Shah et al__________________________________________________ ISSN 2321 2748 Compared with traditional Soxhlet extraction, there is a dramatic decrease in the amount of solvent and the extraction time for ASE.33 Disadvantages This technique performed with high extraction temperature may cause degradation of thermolabile compounds. Applications to extraction of natural products 1. Accelerated solvent extraction (ASE) is usually used for the extraction of hightemperature stable organic pollutants from environmental matrices. 2. A single ASE treatment with 20 mL hexane (for defatting) followed by 5 min in methanol lead to the quantitative extraction of the flavonolignans, e.g. Silybin contained in milk thistle fruit.38 3. The performance of ASE with traditional Soxhlet extraction for the recovery of steroids from the leaves of Iochroma gesnerioides was compared. They found ASE produced similar results to Soxhlet in terms of recovery, repeatability and selectivity. However, both extraction time and solvent consumption were dramatically reduced with ASE.39 4. ASE with methanol was used for the extraction of taxanes from the bark of Taxus cuspidateand permitted the extraction of paclitaxel, baccatin III and 10-deacetylbaccatin III (10-DAB) in higher yields than could be obtained using classical SLE.40 5. ASE was applied to the recovery of naphthodianthrones (e.g. hypericin) from extracts and pharmaceuticals containing St Johns wort (Hypericum perforatum).41 6. PSE was applied to the rapid extraction of cocaine and benzoylecgonine from coca leaves. It was demonstrated that 10 min were sufficient to extract cocaine quantitatively at 80C and 20 MPa.37 COUNTER-CURRENT EXTRACTION A liquid-liquid extraction process in which the solvent and the process stream in contact with each other flow in opposite directions. Unlike maceration and percolation, which are batch processes, this method is continuous. Screw extractors and carousel extractors are the two type of equipments used for Counter-Current Extraction.1 In counter-current extraction (CCE), wet raw material is pulverized using toothed disc disintegrators to produce fine slurry. In this process, the material to be extracted is moved in one direction (generally in the form of fine slurry) within a cylindrical extractor where it comes in contact with extraction solvent. The further the starting material moves, the more concentrated the extract becomes. Complete extraction is thus possible when the quantities of solvent and material and their flow rates are optimized. The process is highly efficient, requiring little time and posing no risk from high temperature. Finally, sufficiently concentrated extract comes out at one end of the extractor while the marc (practically free of visible solvent) falls out from the other end.42 This extraction process has significant advantages: 1. A unit quantity of the plant material can be extracted with much smaller volume of solvent as compared to other methods like maceration, decoction, and percolation. 2. CCE is commonly done at room temperature, which spares the thermolabile constituents from exposure to heat which is employed in most other techniques.42 3. As the pulverization of the drug is done under wet conditions, the heat generated during comminution is neutralized by water. This again spares the thermolabile constituents from exposure to heat.


Shah et al__________________________________________________ ISSN 2321 2748 4. The extraction procedure has been rated to be more efficient and effective than continuoushot extraction.1 Applications 1. DNA purification: The ability to purify DNA from a sample is important for many modern biotechnology processes. However, samples often contain nucleases that degrade the target DNA before it can be purified. It has been shown that DNA fragments will partition into the light phase of a polymersalt separation system. If ligands known to bind and deactivate nucleases are incorporated into the polymer phase, the nucleases will then partition into the heavy phase and be deactivated. Thus, this polymersalt system is a useful tool for purifying DNA from a sample while simultaneously protecting it from nucleases.43 2. Food Industry: The Polyethylene glycol NaCl system has been shown to be effective at partitioning small molecules, such as peptides and nucleic acids. These compounds are often flavorants or odorants. The system could then be used by the food industry to isolate or eliminate particular flavours.43 3. The counter current extraction process has also been applied to natural material processing such as citrus oils, unsaturated fatty acids, and squalenetocopherol. An important application is citrus oil processing, an important subject in perfumes and food industries.43 safety benefits over traditional processes for the production of high quality natural fragrant oils, flavours and biological extracts. Advanced Phytonics Limited (Manchester, UK) has developed this patented technology termed phytonics process. The products mostly extracted by this process are fragrant components of essential oils and biological or phytopharmacological extracts which can be used directly without further physical or chemical treatment. The properties of the new generation of fluorocarbon solvents have been applied to the extraction of plant materials.43 The core of the solvent is 1, 1, 2,2tetrafluoroethane, better known as hydrofluorocarbon-134a (HFC-134a). This product was developed as a replacement for chlorofluorocarbons. The boiling point of this solvent is -25 C. It is not flammable or toxic. Unlike chlorofluorocarbons, it does not deplete the ozone layer. It has a vapour pressure of 5.6 barat ambient temperature. By most standards this is a poor solvent. For example, it does not mix with mineral oils or triglycerides and it does not dissolve plant wastes. The process is advantageous in that the solvents can be customized: by using modified solvents with HFC-134a, the process can be made highly selective in extracting a specific class of phytoconstituents. Similarly, other modified solvents can be used to extract a broader spectrum of components. The biological products made by this process have extremely low residual solvent. The residuals are invariably less than 20 parts per billion and are frequently below levels of detection.44 These solvents are neither acidic nor alkaline and, therefore, have only minimal potential reaction effects on the botanical materials. The processing plant is totally sealed so that the solvents are continually recycled and fully recovered at the end of eachproduction cycle. The only utility needed to operate these systems is electricity and, even then,they do no consume much energy. There is no scope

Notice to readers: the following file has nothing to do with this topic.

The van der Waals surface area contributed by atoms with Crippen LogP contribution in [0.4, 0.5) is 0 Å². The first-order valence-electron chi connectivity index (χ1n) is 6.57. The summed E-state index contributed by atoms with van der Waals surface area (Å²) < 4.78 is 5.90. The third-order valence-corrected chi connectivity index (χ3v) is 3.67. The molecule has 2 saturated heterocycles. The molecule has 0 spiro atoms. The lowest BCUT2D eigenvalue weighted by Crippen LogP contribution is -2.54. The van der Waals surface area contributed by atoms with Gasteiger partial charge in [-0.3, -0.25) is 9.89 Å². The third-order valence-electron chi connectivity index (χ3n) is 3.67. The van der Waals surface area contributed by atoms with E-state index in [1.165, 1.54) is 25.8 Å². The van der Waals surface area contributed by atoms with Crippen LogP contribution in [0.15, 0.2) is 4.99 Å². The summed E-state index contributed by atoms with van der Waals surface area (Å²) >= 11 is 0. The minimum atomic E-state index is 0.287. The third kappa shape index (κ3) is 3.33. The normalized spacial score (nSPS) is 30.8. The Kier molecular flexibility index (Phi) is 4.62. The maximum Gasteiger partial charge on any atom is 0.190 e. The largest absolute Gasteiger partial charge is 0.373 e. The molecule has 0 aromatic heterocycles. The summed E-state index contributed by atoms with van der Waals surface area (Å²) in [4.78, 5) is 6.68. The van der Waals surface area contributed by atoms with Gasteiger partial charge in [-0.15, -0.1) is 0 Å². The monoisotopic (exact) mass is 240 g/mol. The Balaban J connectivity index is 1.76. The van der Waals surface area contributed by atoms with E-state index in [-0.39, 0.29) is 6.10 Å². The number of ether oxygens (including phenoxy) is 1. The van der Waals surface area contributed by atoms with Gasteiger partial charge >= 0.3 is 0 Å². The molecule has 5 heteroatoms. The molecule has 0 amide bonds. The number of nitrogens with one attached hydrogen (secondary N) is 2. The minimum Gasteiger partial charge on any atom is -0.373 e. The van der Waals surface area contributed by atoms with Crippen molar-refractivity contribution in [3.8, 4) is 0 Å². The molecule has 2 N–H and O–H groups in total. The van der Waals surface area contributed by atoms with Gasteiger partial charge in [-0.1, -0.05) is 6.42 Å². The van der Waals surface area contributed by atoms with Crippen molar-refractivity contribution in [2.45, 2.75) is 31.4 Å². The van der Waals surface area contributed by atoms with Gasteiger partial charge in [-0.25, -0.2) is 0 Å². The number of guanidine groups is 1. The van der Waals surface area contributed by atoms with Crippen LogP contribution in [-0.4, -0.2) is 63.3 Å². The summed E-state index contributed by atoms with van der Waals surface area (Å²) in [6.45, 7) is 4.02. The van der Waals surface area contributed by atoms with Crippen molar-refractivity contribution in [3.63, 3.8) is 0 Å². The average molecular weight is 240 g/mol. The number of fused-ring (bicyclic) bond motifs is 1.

PHYTONICS PROCESS: AN EXTRACTION METHODOLOGY A new solvent based on hydrofluorocarbon-134a and a new technology to optimize its remarkable properties in the extraction of plant materials offer significant environmental advantages and health and

Shah et al__________________________________________________ ISSN 2321 2748 for the escape of the solvents. Even if some solvents do escape, they contain no chlorine and therefore pose no threat to the ozone layer. The waste biomass from these plants is dry and eco-friendly to handle.43 Advantages of the Process Unlike other processes that employ high temperatures, the phytonics process is cool and gentle and its products are never damaged by exposure to temperatures in excess of ambient. 1. No vacuum stripping is needed which, in other processes, leads to the loss of precious volatiles. 2. The process is carried out entirely at neutral pH and, in the absence of oxygen; the products never suffer acid hydrolysis damage or oxidation. 3. The technique is highly selective, offering a choice of operating conditions and hence a choice of end products. 4. It is less threatening to the environment. 5. It requires a minimum amount of electrical energy.45 6. It releases no harmful emissions into the atmosphere and the resultant waste products (spent biomass) are innocuous and pose no effluent disposal problems. 7. The solvents used in the technique are not flammable, toxic or ozone depleting. 8. The solvents are completely recycled within the system.46 Applications 1. The phytonics process can be used for extraction in biotechnology (e.g. for the production ofantibiotics), in the herbal drug industry, in the food, essential oil and flavour industries, and in the production of other pharmacologically active products. 2. In particular, it is used in the production of top quality pharmaceutical-grade extracts, pharmacologically active intermediates, antibiotic extracts and phytopharmaceuticals. 42 3. The technique is being used in the extraction of high-quality essential oils, oleoresins, natural food colours, flavours and aromatic oils from all manner of plant materials. 4. The technique is also used in refining crude products obtained from other extraction processes. It provides extraction without waxes or other contaminants. It helps remove manybiocides from contaminated biomass.42 REFERENCES